What Do I Want and What Do I Need?

Sam Evans

“Consistent trading is simple, not easy.” Those are the words that I find myself telling people when they first enter the world of market speculation. While we all long for a way to achieve our short term income and long term wealth goals and see trading as the way to do it, most forget that tackling the market on a regular basis also comes bundled with its very own set of challenges. Yes, by nature this is a very simple activity whereby we look to buy low and sell high, manage our risk and follow a plan but as is often the case, it is being human which gets in the way!

I always like to break human behavior down to defining the difference between what we want and what we need. Some people choose to live their lives in a state of constant want, never truly being satisfied by what they already have and instead focusing their attentions on what they don’t have. When they get the things they want, they then move their focus onto the next thing on the list. Now please, do not get me wrong and think that I am being critical of people who want things which they don’t have – I myself want things from time to time, it’s simply a part of our makeup. However, if we devote all of our attention on the wants, are we ever really going to find ourselves satisfied with what we have?

You see, there are other people out there who look at life on the flipside of this and rather than put time into what they want, they instead focus on what they need. Ask yourself this: what things do you need to get by. Food, water, family, friends, a place to live and a means to pay your bills? These needs will pretty much always be our priorities and once these priorities are recognized and met, then the rest really becomes about what we want as a bonus. The point I am trying to make is that if we can be happy knowing that we have everything which we need then the wants will tend to take care of themselves over time. Imagine if you lived your life saying that the only way you could be happy was if you had everything that your wanted? It would never end! How frustrated would you become? When you have what you need and can be happy with this then the rest will simply fall into place over time.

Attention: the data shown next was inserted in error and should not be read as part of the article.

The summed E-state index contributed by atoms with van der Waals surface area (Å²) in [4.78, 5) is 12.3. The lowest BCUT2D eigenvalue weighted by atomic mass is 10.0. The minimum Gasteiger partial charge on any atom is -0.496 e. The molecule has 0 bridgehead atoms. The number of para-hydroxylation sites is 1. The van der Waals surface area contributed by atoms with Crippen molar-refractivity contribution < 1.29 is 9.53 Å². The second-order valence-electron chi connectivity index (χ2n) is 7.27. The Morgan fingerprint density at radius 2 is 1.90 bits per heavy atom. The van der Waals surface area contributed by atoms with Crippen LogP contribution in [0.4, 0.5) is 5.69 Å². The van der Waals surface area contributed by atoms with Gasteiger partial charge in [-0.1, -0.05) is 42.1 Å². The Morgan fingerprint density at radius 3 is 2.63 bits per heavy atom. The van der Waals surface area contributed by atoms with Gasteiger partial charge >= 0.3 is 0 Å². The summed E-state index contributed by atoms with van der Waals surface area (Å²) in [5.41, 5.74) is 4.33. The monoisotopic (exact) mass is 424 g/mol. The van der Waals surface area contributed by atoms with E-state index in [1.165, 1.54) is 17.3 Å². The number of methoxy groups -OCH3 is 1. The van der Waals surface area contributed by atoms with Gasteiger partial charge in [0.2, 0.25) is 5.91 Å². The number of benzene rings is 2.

So what is the relevance in this discussion to trading you ask? Well as I have said many times before, one of the most fascinating things about trading the financial markets is how much you begin to notice parallels in our behavior when we trade to how we also live our lives. It is almost like the markets are a mirror image of our lives. I have always told my students how we never really trade the market itself but instead we trade our beliefs about markets at the time we are placing the trade. Let’s face it, we can never know exactly what is going to happen next in the market, so we instead play the odds to our advantage. If a trader believes that they have all the tools they need to be successful in the markets then they will stick to their plan and act when they see a trading opportunity in front of them. If another trader is worried that they don’t have the tools to be successful then they will find it difficult to execute when a solid trade setup presents itself. They will inevitably find themselves in a state of want, searching for more and more information to help them “know” when to take a trade or what direction the market is going to head in next.